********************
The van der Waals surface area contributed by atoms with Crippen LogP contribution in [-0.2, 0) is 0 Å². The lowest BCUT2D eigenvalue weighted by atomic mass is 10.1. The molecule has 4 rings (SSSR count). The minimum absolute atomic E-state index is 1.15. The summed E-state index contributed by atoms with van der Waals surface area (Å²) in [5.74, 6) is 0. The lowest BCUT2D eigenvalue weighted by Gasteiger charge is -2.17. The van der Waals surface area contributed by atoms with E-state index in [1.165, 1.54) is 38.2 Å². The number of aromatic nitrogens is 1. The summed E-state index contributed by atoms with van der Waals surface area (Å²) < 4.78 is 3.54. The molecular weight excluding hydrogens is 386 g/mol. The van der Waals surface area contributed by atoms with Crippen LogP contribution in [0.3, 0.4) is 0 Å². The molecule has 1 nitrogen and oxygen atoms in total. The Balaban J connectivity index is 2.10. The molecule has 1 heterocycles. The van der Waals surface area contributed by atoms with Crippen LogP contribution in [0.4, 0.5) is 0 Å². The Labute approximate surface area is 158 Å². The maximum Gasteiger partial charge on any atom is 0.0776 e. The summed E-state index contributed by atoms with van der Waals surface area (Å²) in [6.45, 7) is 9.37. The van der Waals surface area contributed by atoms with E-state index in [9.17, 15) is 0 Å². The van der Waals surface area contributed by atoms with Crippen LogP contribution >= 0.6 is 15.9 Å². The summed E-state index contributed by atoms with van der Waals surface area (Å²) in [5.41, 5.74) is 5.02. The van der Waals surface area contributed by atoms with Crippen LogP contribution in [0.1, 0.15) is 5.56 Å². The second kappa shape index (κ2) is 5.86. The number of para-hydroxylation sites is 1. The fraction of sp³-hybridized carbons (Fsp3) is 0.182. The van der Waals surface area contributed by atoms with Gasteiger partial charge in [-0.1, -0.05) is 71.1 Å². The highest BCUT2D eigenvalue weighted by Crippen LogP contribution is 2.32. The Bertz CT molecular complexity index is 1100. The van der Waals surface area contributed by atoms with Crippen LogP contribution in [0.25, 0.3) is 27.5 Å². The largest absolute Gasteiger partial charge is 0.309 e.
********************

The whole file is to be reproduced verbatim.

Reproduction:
The van der Waals surface area contributed by atoms with Crippen LogP contribution in [-0.2, 0) is 0 Å². The lowest BCUT2D eigenvalue weighted by atomic mass is 10.1. The molecule has 4 rings (SSSR count). The minimum absolute atomic E-state index is 1.15. The summed E-state index contributed by atoms with van der Waals surface area (Å²) in [5.74, 6) is 0. The lowest BCUT2D eigenvalue weighted by Gasteiger charge is -2.17. The van der Waals surface area contributed by atoms with E-state index in [1.165, 1.54) is 38.2 Å². The number of aromatic nitrogens is 1. The summed E-state index contributed by atoms with van der Waals surface area (Å²) < 4.78 is 3.54. The molecular weight excluding hydrogens is 386 g/mol. The van der Waals surface area contributed by atoms with Crippen LogP contribution in [0.3, 0.4) is 0 Å². The molecule has 1 nitrogen and oxygen atoms in total. The Balaban J connectivity index is 2.10. The molecule has 1 heterocycles. The van der Waals surface area contributed by atoms with Crippen LogP contribution in [0.4, 0.5) is 0 Å². The Labute approximate surface area is 158 Å². The maximum Gasteiger partial charge on any atom is 0.0776 e. The summed E-state index contributed by atoms with van der Waals surface area (Å²) in [6.45, 7) is 9.37. The van der Waals surface area contributed by atoms with E-state index in [9.17, 15) is 0 Å². The van der Waals surface area contributed by atoms with Crippen LogP contribution >= 0.6 is 15.9 Å². The summed E-state index contributed by atoms with van der Waals surface area (Å²) in [5.41, 5.74) is 5.02. The van der Waals surface area contributed by atoms with Crippen LogP contribution in [0.1, 0.15) is 5.56 Å². The second kappa shape index (κ2) is 5.86. The number of para-hydroxylation sites is 1. The fraction of sp³-hybridized carbons (Fsp3) is 0.182. The van der Waals surface area contributed by atoms with Gasteiger partial charge in [-0.1, -0.05) is 71.1 Å². The highest BCUT2D eigenvalue weighted by Crippen LogP contribution is 2.32. The Bertz CT molecular complexity index is 1100. The van der Waals surface area contributed by atoms with Crippen LogP contribution in [0.25, 0.3) is 27.5 Å². The largest absolute Gasteiger partial charge is 0.309 e.